Florida Keys Business
Sunday, February 9, 2014
Wrinkle-free retail
Tropical Linens moves to Eaton Street

Such are the customer conversations that take place daily inside Tropical Linens and Retail, the dollar-plus store that relocated in October from Frances Street off Truman Avenue to 930 Eaton St., next to Old Town Bakery.

Don't let the name fool you. You won't find any pricey sheets or fancy fabric napkins on the display shelves. Owner Helen Fill has filled her new retail space with every essential item a visitor forgets to pack, every greeting card a local forgets to buy, and every bauble of costume jewelry a girl (or drag queen) can fit inside a jewelry box.

The most expensive item in the store, as of Thursday, was a $12 wig, said Fill,

The costume jewelry lines two walls, with each piece priced at $1.45.

The only linens in the building belong to other people, and they certainly aren't for sale.

Fill started her business 11 years ago as a drop-off ironing and pressing laundry service with a small retail space selling spray starch, hangers, spot remover and garment bags.

"In 2003, I was pressing 800 pieces a week," Fill said, adding that wedding and bridesmaid dresses represented most of her business. "But after Hurricane Wilma hit, people stopped coming for awhile, and the ironing business trickled down to about 100 pieces a week, so in August 2006 I started filling up the retail space with dollar store-type items."

And people liked it -- until the popular used bookstore across Truman Avenue went out of business and took much of Fill's walk-by traffic with it.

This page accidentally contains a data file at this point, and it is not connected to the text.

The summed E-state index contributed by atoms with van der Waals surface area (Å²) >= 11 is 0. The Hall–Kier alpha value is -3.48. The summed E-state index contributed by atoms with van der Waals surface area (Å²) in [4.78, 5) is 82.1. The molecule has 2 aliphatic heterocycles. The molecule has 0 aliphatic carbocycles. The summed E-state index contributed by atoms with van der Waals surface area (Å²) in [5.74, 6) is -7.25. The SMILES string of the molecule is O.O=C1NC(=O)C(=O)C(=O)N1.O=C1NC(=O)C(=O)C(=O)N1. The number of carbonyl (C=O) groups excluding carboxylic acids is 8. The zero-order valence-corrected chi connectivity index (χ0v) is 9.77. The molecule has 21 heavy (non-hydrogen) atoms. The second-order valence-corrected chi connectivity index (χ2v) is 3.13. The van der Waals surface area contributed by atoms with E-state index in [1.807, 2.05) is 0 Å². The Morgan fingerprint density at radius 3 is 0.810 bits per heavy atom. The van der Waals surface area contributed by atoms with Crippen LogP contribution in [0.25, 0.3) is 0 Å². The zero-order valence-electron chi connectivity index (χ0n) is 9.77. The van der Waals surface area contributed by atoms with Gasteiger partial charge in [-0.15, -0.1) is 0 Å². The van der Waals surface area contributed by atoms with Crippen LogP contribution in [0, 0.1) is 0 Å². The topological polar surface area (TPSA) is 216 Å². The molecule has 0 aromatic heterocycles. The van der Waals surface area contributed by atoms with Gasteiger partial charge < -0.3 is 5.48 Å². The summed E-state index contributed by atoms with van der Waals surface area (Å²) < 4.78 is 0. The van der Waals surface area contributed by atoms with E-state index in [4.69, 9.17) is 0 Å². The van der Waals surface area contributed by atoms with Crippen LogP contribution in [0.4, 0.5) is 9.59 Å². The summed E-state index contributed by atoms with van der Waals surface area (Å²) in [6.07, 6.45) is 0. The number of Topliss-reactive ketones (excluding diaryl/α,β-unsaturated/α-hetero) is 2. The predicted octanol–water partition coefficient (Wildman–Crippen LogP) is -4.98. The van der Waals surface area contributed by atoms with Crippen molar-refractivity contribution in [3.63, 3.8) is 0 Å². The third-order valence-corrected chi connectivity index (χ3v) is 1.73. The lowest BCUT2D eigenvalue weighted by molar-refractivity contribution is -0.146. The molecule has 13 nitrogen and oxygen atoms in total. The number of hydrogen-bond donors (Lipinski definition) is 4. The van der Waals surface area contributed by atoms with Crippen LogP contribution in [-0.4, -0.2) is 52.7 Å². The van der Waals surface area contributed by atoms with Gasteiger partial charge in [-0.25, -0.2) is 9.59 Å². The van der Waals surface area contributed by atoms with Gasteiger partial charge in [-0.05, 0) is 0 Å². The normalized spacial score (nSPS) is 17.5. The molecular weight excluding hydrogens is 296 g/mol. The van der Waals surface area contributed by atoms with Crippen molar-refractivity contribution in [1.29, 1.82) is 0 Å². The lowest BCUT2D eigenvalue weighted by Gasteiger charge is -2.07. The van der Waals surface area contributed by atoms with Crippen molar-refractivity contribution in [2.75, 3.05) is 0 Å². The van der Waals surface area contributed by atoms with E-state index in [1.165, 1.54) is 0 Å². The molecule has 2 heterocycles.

"But now here on Eaton Street, we get so much foot traffic; people will get off the ferry and come in for whatever they forgot to pack," said Nate McDonald, Fill's son, who was manning the shop one day last week.

In addition to the tourists, "the locals followed us over here," said McDonald's girlfriend, Celeste Shapiro.

"When that cold front came through a few weeks ago, we put out stocking hats and gloves for $3, and the locals bought almost all of them within the first day or so," McDonald said. "Their hands get cold quick on a scooter."

And the island's female impersonators are some of Fill's best customers, often coming in for jewelry, wigs, hair extensions, hair spray, make up and other items that can be cost prohibitive in the department stores.

"And for the tourists, other than toiletries that they forgot, the cards are huge," McDonald and Fill both said.

Greeting cards are 50 cents apiece, while Key West postcards are a quarter each -- and there's a stamp machine on the premises.

"People love that they don't have to wait in line at the post office," McDonald said. "And there's a mailbox just around the corner. They buy cards here all day long."

Valentine cards and decorations currently fill the store, which decks itself out for each holiday.

"People know I go all out with holiday decorations," Fill said. "It's just been so amazing. This is my 11th year and I've met so many great people. Now it's just a matter of letting them know where I am."


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